Kempner: Trump’s ‘wonderful guy’ in Georgia wrestled with vote

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Frank Argenbright, who Donald Trump once described as "a wonderful guy" in the book "The Art of the Deal," faced a bit of conundrum this election.

To Trump or not to Trump.

Argenbright built sizable Atlanta-based security, passenger screening and airport services companies from scratch. Real scratch; not daddy's-money-and-backing scratch.

He grew up in a speck of a Florida town, got cruddy grades in school and pursued a job administering polygraph tests, often on potential job hires. Screening people turned out to be a big jumping off point for him.

In business, as in presidential politics, everyone worries about whether they’re going to get stuck with a bad apple.

Argenbright’s connection with Trump was short-lived and mostly in the distant past. But it influenced his decision on who to vote for.

In the late 1980s, during the farm crisis, Argenbright got involved in helping Annabel Hill, whose husband killed himself in hopes that his wife could use the life insurance payout to keep their Burke County farm. The life insurance money never materialized.

The story reached all the way to Manhattan, where Trump’s then-wife Ivana urged him to call Argenbright to offer assistance.

A hotel freebie

As Argenbright recalls it, Trump invited Hill and her family up to meet him and put them up in his hotel for free. He ended up giving lots of his time to the cause and helped capture media attention to raise contributions from others. It's an episode recounted some during the latest campaign season, including by my colleague Jim Galloway.

“He didn’t commit a lot of money,” Argenbright said. “He was upfront in the beginning: ‘I will help you save your farm, but I’m not just going to write a check and pay off the farm.’”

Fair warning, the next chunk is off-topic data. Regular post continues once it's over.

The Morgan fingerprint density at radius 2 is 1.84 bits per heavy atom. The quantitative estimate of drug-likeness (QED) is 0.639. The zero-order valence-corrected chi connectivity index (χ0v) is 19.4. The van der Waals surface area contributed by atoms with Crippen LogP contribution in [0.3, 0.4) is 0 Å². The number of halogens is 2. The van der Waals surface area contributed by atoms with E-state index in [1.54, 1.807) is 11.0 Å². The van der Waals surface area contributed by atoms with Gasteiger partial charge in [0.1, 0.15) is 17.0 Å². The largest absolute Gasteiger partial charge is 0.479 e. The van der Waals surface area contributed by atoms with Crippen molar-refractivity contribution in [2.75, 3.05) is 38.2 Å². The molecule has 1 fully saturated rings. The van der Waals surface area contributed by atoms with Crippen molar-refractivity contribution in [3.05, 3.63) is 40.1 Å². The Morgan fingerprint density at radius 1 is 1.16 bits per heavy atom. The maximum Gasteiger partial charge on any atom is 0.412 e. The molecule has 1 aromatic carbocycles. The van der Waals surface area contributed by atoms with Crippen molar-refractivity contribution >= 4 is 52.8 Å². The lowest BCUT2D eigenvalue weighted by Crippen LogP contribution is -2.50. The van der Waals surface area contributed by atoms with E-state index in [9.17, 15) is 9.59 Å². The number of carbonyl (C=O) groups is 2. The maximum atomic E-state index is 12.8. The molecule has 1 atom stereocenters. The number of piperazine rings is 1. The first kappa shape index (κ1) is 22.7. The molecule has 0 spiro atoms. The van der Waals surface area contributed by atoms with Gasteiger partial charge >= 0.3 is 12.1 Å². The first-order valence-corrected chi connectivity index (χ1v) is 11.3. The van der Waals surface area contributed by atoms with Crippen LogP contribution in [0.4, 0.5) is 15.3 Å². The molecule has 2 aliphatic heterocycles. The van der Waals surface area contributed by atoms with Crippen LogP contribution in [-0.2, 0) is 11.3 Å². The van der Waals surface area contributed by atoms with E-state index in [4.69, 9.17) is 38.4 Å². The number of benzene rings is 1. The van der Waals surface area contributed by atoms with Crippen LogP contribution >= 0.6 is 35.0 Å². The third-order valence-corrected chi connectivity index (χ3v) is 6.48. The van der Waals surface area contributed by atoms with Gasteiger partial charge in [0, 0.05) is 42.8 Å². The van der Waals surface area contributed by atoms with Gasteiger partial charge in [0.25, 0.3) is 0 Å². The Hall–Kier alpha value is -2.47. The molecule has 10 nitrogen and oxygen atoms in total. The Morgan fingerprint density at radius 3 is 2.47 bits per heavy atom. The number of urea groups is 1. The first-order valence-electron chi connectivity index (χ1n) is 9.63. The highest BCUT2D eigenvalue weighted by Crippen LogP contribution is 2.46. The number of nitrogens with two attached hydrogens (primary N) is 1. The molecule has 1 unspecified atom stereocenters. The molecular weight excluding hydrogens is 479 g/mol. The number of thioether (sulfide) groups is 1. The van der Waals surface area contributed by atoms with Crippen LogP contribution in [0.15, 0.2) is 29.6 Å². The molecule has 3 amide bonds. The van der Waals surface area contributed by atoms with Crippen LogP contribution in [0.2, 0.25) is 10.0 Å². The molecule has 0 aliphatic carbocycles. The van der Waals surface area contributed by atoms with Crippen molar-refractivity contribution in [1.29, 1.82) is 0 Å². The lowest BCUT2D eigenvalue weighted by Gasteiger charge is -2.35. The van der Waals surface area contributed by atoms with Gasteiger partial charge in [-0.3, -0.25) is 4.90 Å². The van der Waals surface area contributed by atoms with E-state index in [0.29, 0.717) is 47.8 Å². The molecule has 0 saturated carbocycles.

If he had, Argenbright said, everyone would have been clamoring for him to do that for them as well.

“It was fascinating to watch how he operated,” Argenbright recalled.

Trump, apparently a billionaire by that time, focused on details behind a press event organized to symbolically burn Hill’s mortgage after it had been paid off. He made sure to have a fountain in Trump Tower turned off so it wouldn’t drown out voices during the event. He had paper tested to see if it would burn with sufficient vigor for the cameras. He had three lighters tried to make sure they’d work on cue.

Argenbright’s company later landed contracts to provide security at two or three small Trump buildings as well as at the Trump Shuttle airline. Unfortunately, the airline went belly up a short time later.

While Trump was lambasted on the campaign trail for stiffing many of his contractors, Argenbright said his company was paid in full.

Trump “was as nice as he could be,” Argenbright said. “He was fair and tough.”

Dove hunting in Argentina

After the election, I called Argenbright, who now leads a company called SecurAmerica. He called me back while on a dove hunting trip with clients in Argentina.

He told me he had seen coverage of “awful” stuff from Trump (and Clinton) on the campaign trail. Argenbright told me he was “ashamed” for Trump.

“The majority of my employees are minorities and first-time immigrants,” Argenbright said. He gets, he said, why they wouldn’t vote Trump.

For both Trump and Clinton, he wondered, “could there be a broken moral compass there?”

(Argenbright has been raked over the coals himself. He faced criticism that one of his former companies, Argenbright Security, wasn't rigorous enough in screening airport passengers prior to the 9/11 terrorist attacks. He had sold the business months before the attack.)

In the end, Argenbright voted Trump.

“I thought his attention to detail and his business savvy would be better for America going forward, whether you like him or not.”

Trump got through Argenbright and America’s screening process. We’ll see if he turns out to be a good hire.